• Neural compression after cervical spine
    surgery, most commonly related to inadequate decompression, recurrent
    disc herniation, or recurrent stenosis
  • Radicular pain (radiculitis), one of the
    earliest symptoms of neural compression; often relieved by distraction
    and increased with axial loading
  • Weakness and sensory changes, presenting in a radicular pattern (radiculopathy) with increasing compression
  • In advanced cases, lower motor neuron
    findings, including weakness and diminished reflexes, at the level of
    compression; below the compression, upper motor neuron signs, including
    hyperreflexia and spasticity
  • Ataxia, clumsiness, diffuse lower
    extremity weakness, and bowel and bladder problems (i.e., myelopathy)
    after cervical spine surgery, often related to the following:
    Large central disc (less common)
    Severe, unaddressed osteophytosis (with normal or stenotic canal)
    Hardware displacement
    Postoperative deformity
Postlaminectomy Kyphosis
Patients with postlaminectomy kyphosis present with a
history of prior posterior cervical spine surgery and an often subtle,
progressive pattern of pain and neurologic change (18):
  • Neck pain (75%)
  • Severe neck deformity (30%)
  • Progressive myelopathy (90%)
  • Radiculopathy (50%)
Hardware Failure
Hardware failure may result in any of the symptoms described in this section. In dramatic cases, patients complain



of tracheal or esophageal impingement. Sudden changes in alignment,
neurologic status, or pain often indicate failure of hardware. Patients
may be aware of a “pop” or acute onset of instability. However, slow
pull-out of lateral mass plates, for example, can present with slowly
increasing deformity, such as is seen in postlaminectomy kyphosis.

Understand the patient’s spine thoroughly before making
treatment decisions. First, obtain complete records of previous
procedures and determine the following:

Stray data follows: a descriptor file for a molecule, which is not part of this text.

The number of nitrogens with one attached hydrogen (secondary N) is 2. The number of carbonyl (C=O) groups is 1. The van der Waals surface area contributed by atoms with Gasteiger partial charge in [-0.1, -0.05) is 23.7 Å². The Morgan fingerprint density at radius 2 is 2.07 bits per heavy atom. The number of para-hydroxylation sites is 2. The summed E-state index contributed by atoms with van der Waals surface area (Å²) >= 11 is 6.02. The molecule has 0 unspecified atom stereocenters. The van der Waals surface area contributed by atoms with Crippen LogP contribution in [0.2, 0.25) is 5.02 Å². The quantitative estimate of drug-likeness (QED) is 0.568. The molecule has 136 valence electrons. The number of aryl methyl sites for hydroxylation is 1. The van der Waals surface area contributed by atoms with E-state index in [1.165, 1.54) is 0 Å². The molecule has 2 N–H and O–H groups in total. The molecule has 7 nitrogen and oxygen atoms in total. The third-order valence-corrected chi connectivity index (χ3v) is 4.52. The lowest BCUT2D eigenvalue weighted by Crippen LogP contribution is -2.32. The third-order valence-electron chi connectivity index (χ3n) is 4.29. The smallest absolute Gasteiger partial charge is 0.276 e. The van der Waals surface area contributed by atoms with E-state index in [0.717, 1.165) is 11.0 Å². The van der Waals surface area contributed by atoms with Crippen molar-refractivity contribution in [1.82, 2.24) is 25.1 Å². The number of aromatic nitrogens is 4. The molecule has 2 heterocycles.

• What types of postoperative immobilization were employed?
  • What was the condition of the bone?
  • Was allograft or autograft employed?
  • Was the PLL resected?
A complete motor and sensory examination is critical.
Patients with prior cervical spine surgery are likely to demonstrate
complex abnormalities. Perform a detailed and stepwise assessment of
sensory, motor, and reflex abnormalities, as well as a careful search
for evidence of myelopathy to define new or residual neurologic
deficits. Note bowel or bladder changes, gait disturbance, and the
unilaterality or bilaterality of symptoms. The following may be a
useful checklist:
  • Recognize possible aberrant innervation patterns (23).
  • Map complex sensory deficits on the skin with a skin marker.
  • Chart complex motor and reflex changes.
  • Distinguish cervical problems from those of shoulder, cardiac, cranial, or peripheral origin.
  • Assess the location and healing of the prior incision(s).
  • Assess cervical range of motion (ROM) and neck and body posture.
  • Note areas of tenderness and spasticity of paravertebral and anterior strap muscles.
Compare plain anteroposterior (AP), lateral, and oblique
views with prior studies to assess progression of spondylosis, fusion,
deformity, or hardware migration. New degeneration most often presents
with narrowing of adjacent disc heights and increase in osteophyte
formation. Space available for the cord, from the posterior vertebral
body to its lamina, is normally over 17 mm; an AP diameter of less than
13 mm suggests spinal cord compression (12).
Oblique views assess the fusion mass, intervertebral foramina,
pedicles, and facets, and they show persistent compression due to
uncovertebral joint spurring.
If postoperative instability or pseudarthrosis is
suspected, flexion–extension lateral films are useful. Dynamic x-rays
are also helpful in evaluating new instability secondary to
adjacent-level degenerative disc disease. In a patient with
postoperative deformity, 5 pounds of axial traction may be used to
determine reducibility (15).
Correlate radiographic findings with presenting
complaints and physical exam. For example, pseudarthrosis is often
difficult to identify. As in the lumbar spine, shingling of the bone
mass may obscure the fusion defect (5).
Therefore, clinical criteria (intractable neck pain with or without
radicular symptoms) must be correlated with radiographic criteria (6). Radiographic signs of pseudarthrosis include the following (6):
  • Gross motion at previous fusion site on dynamic radiographs
  • Persistence of disc-space lucency
  • Graft displacement or failure to incorporate
  • No dissolution of endplates
  • Hardware failure
Advanced imaging modalities may also prove useful.